A quick note on a recent post by AI and robotics expert Rodney Brooks, from his blog largely focused on misconceptions about AI and its imminent takeover. The post dated May 17th 2019 is titled AGI has been delayed (A-rtificial G-eneral I-ntelligence). Brooks looks into the state of the art technology of autonomous cars and, informed by these observations, predicts that AGI, an artificial intelligence with the same versatility and adaptability as a human intelligence will not occur before 2300.
Brooks writes a short paragraph about the dangers of AI that rings very true with some of my current concerns:
“what does [the fact that autonomous cars are not to be around for another few decades] say about predictions that AGI is just around the corner? And what does it say about it being an existential threat to humanity any time soon. We have plenty of existential threats to humanity lining up to bash us in the short term, including climate change, plastics in the oceans, and a demographic inversion. If AGI is a long way off then we can not say anything sensible today about what promises or threats it might provide as we need to completely re-engineer our world long before it shows up, and if when it does show up it will be in a world that we can not yet predict.”
Boston Dynamics gets into the groove with this video of their Spot Mini quadruped, including some anthropomorphic robosexy moves that might tickle some public.
Another Spot Mini video, this one got more than 5 million hits since February. It is more in the Boston Dynamics tradition with a Skynet-like machine behaviour and robot abuse moments. 16000+ comments, largely about the themes mentioned above.
Introduction by the curators Rosa Casado and Mike Brooks: “The exhibition brings together a selection of major and influential contemporary artworks from within the fields of social robotics, bio electronics and artificial intelligence, that will together inhabit Azkuna Zentroa’s gallery, to create an evolving ecology of interactive and adaptably performative machines. With the artists who have worked with us over the past year to realise this collective of works, we have focused on how these strangely familiar yet extraordinary robots – through their behaviours, and their endeavours to adapt and function within their environment – might both reflect and respond to our own choices and experiences. Perhaps our meetings with them might open new perspectives onto the things we ourselves choose to do and not do, to make and not make happen, as together we navigate and shape the shared spaces we live in.”
December 2017. The Garage contemporary arts centre invited me to wrek Russian e-waste with local participants and build some post-apocalypse trees as part of their 8th Art Experiment season. This year the theme was Laboratories of Earthly Survival. Curator Snejana Kratseva says:
“Each winter, Garage transforms its galleries into an experimental laboratory for art. Visitors of all ages are invited to participate in hands-on experiences with artists, as well as innovative creative collaborations between peers. Art Experiment is the flagship initiative of Garage Education and Public Programs and attracts students, parents, local residents, and Moscow visitors.
This year will be the eighth annual interactive initiative,focusing on science art and survival ethics. It will consist of hands-on experiments in “hacking” life sciences and equipping participants with skills in agricultural, biological, genetic as well as robo engineering, preparing kids and adults for an imaginary future after the world ended, cultivating a future generation of home-grown brand of “garage scientists” who will be able to not only to generate new inventions with low-fi materials but do so evaluating one’s ethical values with every new discovery.”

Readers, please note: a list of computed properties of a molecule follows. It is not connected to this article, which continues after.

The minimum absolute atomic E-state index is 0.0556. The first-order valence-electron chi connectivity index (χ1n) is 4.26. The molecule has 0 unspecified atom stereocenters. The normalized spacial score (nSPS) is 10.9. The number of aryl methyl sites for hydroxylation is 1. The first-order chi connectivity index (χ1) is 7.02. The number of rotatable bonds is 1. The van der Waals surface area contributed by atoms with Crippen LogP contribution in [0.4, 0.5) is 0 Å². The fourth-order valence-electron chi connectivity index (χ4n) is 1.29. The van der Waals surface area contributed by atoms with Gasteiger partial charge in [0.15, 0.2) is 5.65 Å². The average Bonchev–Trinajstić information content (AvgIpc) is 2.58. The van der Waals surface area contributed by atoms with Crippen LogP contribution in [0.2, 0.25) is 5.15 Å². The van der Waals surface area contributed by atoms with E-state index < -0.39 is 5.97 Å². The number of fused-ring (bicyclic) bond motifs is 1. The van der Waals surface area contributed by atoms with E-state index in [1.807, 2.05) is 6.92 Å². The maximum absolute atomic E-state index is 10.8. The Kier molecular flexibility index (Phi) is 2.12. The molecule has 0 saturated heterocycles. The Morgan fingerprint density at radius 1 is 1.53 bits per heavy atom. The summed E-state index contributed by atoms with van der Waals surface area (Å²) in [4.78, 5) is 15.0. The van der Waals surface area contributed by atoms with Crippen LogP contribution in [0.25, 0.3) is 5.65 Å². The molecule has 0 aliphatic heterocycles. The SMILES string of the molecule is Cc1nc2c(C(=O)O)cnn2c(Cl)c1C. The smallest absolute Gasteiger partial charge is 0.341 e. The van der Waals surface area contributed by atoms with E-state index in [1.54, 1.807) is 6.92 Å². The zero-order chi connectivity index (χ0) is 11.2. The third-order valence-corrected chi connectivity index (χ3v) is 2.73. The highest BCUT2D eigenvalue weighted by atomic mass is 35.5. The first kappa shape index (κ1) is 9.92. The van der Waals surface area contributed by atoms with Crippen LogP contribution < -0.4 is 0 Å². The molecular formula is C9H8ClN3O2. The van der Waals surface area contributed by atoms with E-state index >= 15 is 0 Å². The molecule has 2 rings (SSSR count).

I knew there was little hope to get some exotic soviet era e-waste, and I was right. We got lots of Hewlett-Packard PCs, a crate of early 2000s Panasonic cameras and various other familiar consumer electronics items.
Other artists in the show were Anastasia Potemkina with an hydroponics installation for growing resilient, apocalypse resistant plants such as nettles, and the collective Where Dogs Run who had 20 odd live chicks providing the data for a vintage slide show and a great-looking electronic sculpture based on Dante’s inferno.
Art Experiment, Laboratories of Earthly Survival ran from December 19th 2017 to January 8th 2018.
I found this photo while tidying some drawers. These are two friends in robot costumes for a no-budget sci-fi pilot I shot in 1993 called Euronutrifood. They are supposed to be evil slave robots. Thanks again and respect to the ghosts in the machine: Raphaëlle Paupert-Borne and Matthieu Demouzon.
The robot fans readers will know about Boston Dynamics‘ Spot Mini, a pretty amazing quadruped robot I mentioned a while ago. On 19th July 2017, an upgraded version was introduced to the clients of Boston Dynamics’ new owner, Softbank Japan. Spot has been given an “arm”, that looks as much as a neck and jaws as it does an arm.
These characteristics would make Spot Mini an ideal candidate for the Coy-B Wild Robot experiment that’s been haunting me fo the past ten years, with highs and lows. For reasons of reliability, cost and battery usage, I did not think of Coy-B as a legged robot. Yet, something agile and uncanny like Spot Mini would be very good for the job!
The demo shows a robotic creature whose abilities are, if not quite at the level of those demonstrated by the coyote that inspired Coy-B, fluid and fast enough for a very engaging real-time interaction with a human. Loaded with a suitable set of teeth and a wild AI program of course.
When will it be available at the robot shop around the corner?